A: They’re different In Abu Dhabi, the sculpture is related to the concept of the museum and to the architecture of the museum. In Saudi Arabia, the work is related to the idea of installing a tree that is living, adding life and a sculpture inside a building that is like a stone. It is a dialogue between an architecture of stone and a tree sculpture.

Q: Can you tell us more about your relationship with the tree?
A: I started working with the tree because the tree is an element that is fluid. It feels like a solid element but in reality it grows and becomes fluid material like water. This was something that impressed me. And inside the body of the tree, in the wood, you can find the form of the tree at different times, different ages, so it memorizes its life inside of its body. This is fantastic because you have a sculpture that carries life within it. Each branch, each leaf has this life memorized inside of it.

Q: You chose to put the sculpture atop the place where they found the oil. Why?
A: It was the place where I was told to do the work. It wasn’t a choice. Oil, like a tree, is also organic. This element is especially important because it is related to many of the problems we have in the world. This contrast between technology, pollution and the environment can be a kind of reflection about this subject. This kind of place is also symbolic, because you have to think about preserving nature, preserving the tree, but we also cannot stop our lives.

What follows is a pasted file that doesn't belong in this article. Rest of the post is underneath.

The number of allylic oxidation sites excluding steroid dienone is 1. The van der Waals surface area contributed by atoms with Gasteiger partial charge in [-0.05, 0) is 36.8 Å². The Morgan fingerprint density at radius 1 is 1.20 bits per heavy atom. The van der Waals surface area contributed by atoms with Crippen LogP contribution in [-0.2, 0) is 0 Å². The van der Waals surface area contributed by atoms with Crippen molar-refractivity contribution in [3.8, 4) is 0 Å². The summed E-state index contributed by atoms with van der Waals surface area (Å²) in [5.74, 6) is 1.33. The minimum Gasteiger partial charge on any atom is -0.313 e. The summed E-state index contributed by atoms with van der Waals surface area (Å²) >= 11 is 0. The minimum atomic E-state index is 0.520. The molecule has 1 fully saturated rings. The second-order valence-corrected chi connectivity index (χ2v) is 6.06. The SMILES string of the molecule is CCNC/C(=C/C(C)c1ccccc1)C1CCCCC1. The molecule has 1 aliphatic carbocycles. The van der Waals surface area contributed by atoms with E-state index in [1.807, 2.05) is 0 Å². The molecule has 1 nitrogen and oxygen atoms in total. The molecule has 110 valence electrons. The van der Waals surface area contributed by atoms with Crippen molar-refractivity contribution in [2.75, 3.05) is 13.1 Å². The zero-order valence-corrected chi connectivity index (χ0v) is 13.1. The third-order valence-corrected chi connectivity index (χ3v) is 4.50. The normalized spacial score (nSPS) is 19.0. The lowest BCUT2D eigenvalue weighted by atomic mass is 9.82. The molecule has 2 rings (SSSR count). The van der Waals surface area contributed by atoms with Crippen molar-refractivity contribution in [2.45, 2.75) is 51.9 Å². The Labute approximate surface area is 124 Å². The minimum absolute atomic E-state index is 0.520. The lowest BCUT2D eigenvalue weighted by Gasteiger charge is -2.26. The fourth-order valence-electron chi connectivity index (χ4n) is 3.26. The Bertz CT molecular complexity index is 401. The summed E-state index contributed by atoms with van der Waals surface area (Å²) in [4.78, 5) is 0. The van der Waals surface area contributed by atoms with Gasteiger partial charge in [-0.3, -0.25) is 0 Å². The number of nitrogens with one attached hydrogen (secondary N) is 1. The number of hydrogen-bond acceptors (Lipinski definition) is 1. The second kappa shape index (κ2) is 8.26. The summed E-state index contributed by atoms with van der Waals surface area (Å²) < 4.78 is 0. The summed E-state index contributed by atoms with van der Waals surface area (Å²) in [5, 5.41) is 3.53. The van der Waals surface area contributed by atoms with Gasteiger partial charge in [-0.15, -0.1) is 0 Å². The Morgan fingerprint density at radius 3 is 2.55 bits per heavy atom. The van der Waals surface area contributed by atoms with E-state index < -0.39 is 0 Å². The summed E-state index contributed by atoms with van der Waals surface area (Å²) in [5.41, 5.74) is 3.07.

Q: What is your conversation with the tree?
A: Touch and contact. Contact is what we do in life: we touch things, we touch objects, but each time we touch something we leave something of us and we receive something. It can be an impression, it can be material. You scratch your hand and touch an object, you leave your image imprinted everywhere.

Q: The use of material can sometimes be limiting. How do you constantly engage in a conversation with it?
A: When using material in a sculpture, I try to understand what the material is and to follow the material. You cannot create a good sculpture if you do not consider the material. I remember a fabric maker who once told me that when he creates something, he follows the material, he follows the nature of it.

Q: Describe the process you have with some of the commissioners
A: I suggested the work three or four years ago, when I was working on this type of art, and they were open to the idea. It was perfect.

Q: The local aspect of the story vs. the universality of your work. Can you tell us more about this?
A: If you have an honest relationship between work and reality, you have the possibility to connect the two. If not, you cannot relate to other things.


A VERSION OF THIS ARTICLE APPEARED IN PRINT IN SELECTIONS #49